Jul. 25th Newsrooms changing and new key positions evolving
TAKEAWAY; The digital media coordinator and the social media editor: they are two of several new positions that are becoming key to the functioning of a modern newsroom.
As I sit in conversations during workshops in newsrooms worldwide, I am fascinated by the number of “new positions” that are becoming an integral part of the top editorial team for so many newspapers.
Think of such jobs as digital media coordinator and social media editor. In addition, the title of art or design director has assumed a totally different definition: it is not just designing print pages; the job today also includes overseeing the design and execution of visual thinking across various digital platforms.
So, if I were a university student, in my second or third year of a journalism major, I would be asking my academic counselors what courses I would take to prepare me to meet the demands of these popular positions.
In each case, the person holding these jobs needs to be well grounded in the basics of journalism and storytelling, with practice and experience across various platforms, and a good understanding of the differences of each of these platforms, and how to best tell stories through them.
The editor in chief of the future will need to be well versed on the jobs described above: he/she will need to understand digital media fully, and must include social networks as an integral part of how news and information moves. The best editors continue to be those who understand the importance of visual journalism.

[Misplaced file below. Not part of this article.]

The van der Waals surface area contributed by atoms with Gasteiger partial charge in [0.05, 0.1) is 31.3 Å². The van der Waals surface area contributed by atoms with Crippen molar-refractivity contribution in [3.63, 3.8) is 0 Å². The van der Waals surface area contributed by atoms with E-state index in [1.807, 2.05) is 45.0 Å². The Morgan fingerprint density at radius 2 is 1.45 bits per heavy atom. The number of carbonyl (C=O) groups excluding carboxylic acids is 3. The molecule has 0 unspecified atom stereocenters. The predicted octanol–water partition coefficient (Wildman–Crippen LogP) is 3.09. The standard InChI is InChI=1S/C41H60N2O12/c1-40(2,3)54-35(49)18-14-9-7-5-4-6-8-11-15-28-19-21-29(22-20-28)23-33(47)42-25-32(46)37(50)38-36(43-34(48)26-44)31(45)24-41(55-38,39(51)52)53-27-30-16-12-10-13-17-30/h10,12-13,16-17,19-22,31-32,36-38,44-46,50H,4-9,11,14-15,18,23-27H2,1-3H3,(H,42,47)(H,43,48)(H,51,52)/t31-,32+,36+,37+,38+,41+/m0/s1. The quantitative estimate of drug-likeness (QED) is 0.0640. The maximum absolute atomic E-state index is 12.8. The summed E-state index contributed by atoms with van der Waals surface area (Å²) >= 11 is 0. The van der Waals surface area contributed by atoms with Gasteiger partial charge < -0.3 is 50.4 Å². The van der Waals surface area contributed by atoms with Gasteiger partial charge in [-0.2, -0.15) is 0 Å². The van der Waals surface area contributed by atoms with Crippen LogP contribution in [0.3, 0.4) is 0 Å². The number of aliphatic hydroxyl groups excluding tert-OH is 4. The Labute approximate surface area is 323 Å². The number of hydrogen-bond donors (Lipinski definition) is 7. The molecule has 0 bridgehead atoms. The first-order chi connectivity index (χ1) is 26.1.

How about these suggested positions for the modern newsroom?
At a recent talk, Anette Novak, former editor of Norran and a board nember of WAN IFRA’s World Editors Forum,suggested that for newsrooms to truly move forward, newsroom managers need to consider creating new jobs. Among them:
Community journalism educator – to help people become better contributors.
Chief of crowd creativity – “We need to work to help make the crowd more creative,“ Ms Novak says. We need to be more specific and more inviting to get them to think more positively and more creatively, she adds.
Several journalism schools I know are already tailoring curriculum to meet the needs of today’s multi platform newsrooms. The fact that so many college students are themselves already tech savvy, involved with social networks and connected to the various platforms, facilitates how they will apply these experiences to whatever jobs they undertake.
To me, it is a more difficult thing to “retrain” those journalists who have been in the work force for 10 years or more and some of whom are likely to be more resistant to change.
For the managers involved in effecting necessary change, this is the ultimate challenge.
For journalism schools, the goal should be to continue to adapt their curriculum to include awareness, training and practical experience in the new ways of storytelling.
Pages we like: Gulf News
Dubai’s Gulf News continues to present its daily graphics about the London Olympics which open Friday. This is a 3D graphic created by Hugo A. Sanchez.
For more Gulf News Olympic graphics go here:
The iPad Design Lab: Storytelling in the Age of the Tablet
Video walkthrough of the iPad prototype of iPad Design Lab
Mario Garcia’s upcoming speaking engagements:
WAN-IFRA World Editors Forum, Kiev, Ukraine, Sept. 2-5
Cumbre Mundial de Diseño en Prensa 2012: Mexico City; September 24-26
SND (Society of News Design) Cleveland; Oct. 11-13
TheMarioBlog post #1060
Posted by Dr. Mario R. Garcia on July 25, 2012
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Dr. Mario R. Garcia
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